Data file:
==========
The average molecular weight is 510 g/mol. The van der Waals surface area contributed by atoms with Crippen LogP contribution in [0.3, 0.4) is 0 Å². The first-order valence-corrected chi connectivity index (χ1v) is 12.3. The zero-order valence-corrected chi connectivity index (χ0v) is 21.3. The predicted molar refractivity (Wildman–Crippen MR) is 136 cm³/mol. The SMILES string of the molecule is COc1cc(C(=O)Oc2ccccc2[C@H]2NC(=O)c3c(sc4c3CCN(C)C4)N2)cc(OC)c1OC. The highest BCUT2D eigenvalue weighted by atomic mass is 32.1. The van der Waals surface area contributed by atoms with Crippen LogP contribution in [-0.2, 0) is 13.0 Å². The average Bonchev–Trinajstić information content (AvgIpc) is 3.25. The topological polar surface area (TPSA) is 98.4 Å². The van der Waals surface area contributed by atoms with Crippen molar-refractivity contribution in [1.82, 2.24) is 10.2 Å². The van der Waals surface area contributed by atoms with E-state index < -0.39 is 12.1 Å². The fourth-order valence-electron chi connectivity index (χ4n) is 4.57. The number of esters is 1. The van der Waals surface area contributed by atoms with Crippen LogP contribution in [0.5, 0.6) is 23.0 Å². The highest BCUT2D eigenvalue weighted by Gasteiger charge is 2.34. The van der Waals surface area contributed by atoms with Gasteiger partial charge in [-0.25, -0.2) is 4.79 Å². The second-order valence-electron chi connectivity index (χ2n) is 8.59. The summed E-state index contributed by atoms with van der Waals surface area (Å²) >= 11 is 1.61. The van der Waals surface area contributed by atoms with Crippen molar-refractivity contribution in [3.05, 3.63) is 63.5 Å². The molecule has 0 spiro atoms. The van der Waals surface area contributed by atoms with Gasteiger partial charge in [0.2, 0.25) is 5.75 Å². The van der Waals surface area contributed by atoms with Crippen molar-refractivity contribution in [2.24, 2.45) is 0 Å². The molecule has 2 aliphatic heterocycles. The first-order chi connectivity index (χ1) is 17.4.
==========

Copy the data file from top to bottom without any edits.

The average molecular weight is 510 g/mol. The van der Waals surface area contributed by atoms with Crippen LogP contribution in [0.3, 0.4) is 0 Å². The first-order valence-corrected chi connectivity index (χ1v) is 12.3. The zero-order valence-corrected chi connectivity index (χ0v) is 21.3. The predicted molar refractivity (Wildman–Crippen MR) is 136 cm³/mol. The SMILES string of the molecule is COc1cc(C(=O)Oc2ccccc2[C@H]2NC(=O)c3c(sc4c3CCN(C)C4)N2)cc(OC)c1OC. The highest BCUT2D eigenvalue weighted by atomic mass is 32.1. The van der Waals surface area contributed by atoms with Crippen LogP contribution in [-0.2, 0) is 13.0 Å². The average Bonchev–Trinajstić information content (AvgIpc) is 3.25. The topological polar surface area (TPSA) is 98.4 Å². The van der Waals surface area contributed by atoms with Crippen molar-refractivity contribution in [1.82, 2.24) is 10.2 Å². The van der Waals surface area contributed by atoms with E-state index < -0.39 is 12.1 Å². The fourth-order valence-electron chi connectivity index (χ4n) is 4.57. The number of esters is 1. The van der Waals surface area contributed by atoms with Crippen LogP contribution in [0.5, 0.6) is 23.0 Å². The highest BCUT2D eigenvalue weighted by Gasteiger charge is 2.34. The van der Waals surface area contributed by atoms with Gasteiger partial charge in [-0.25, -0.2) is 4.79 Å². The second-order valence-electron chi connectivity index (χ2n) is 8.59. The summed E-state index contributed by atoms with van der Waals surface area (Å²) >= 11 is 1.61. The van der Waals surface area contributed by atoms with Crippen molar-refractivity contribution in [3.05, 3.63) is 63.5 Å². The molecule has 0 spiro atoms. The van der Waals surface area contributed by atoms with Gasteiger partial charge in [0.2, 0.25) is 5.75 Å². The van der Waals surface area contributed by atoms with Crippen molar-refractivity contribution in [2.24, 2.45) is 0 Å². The molecule has 2 aliphatic heterocycles. The first-order chi connectivity index (χ1) is 17.4.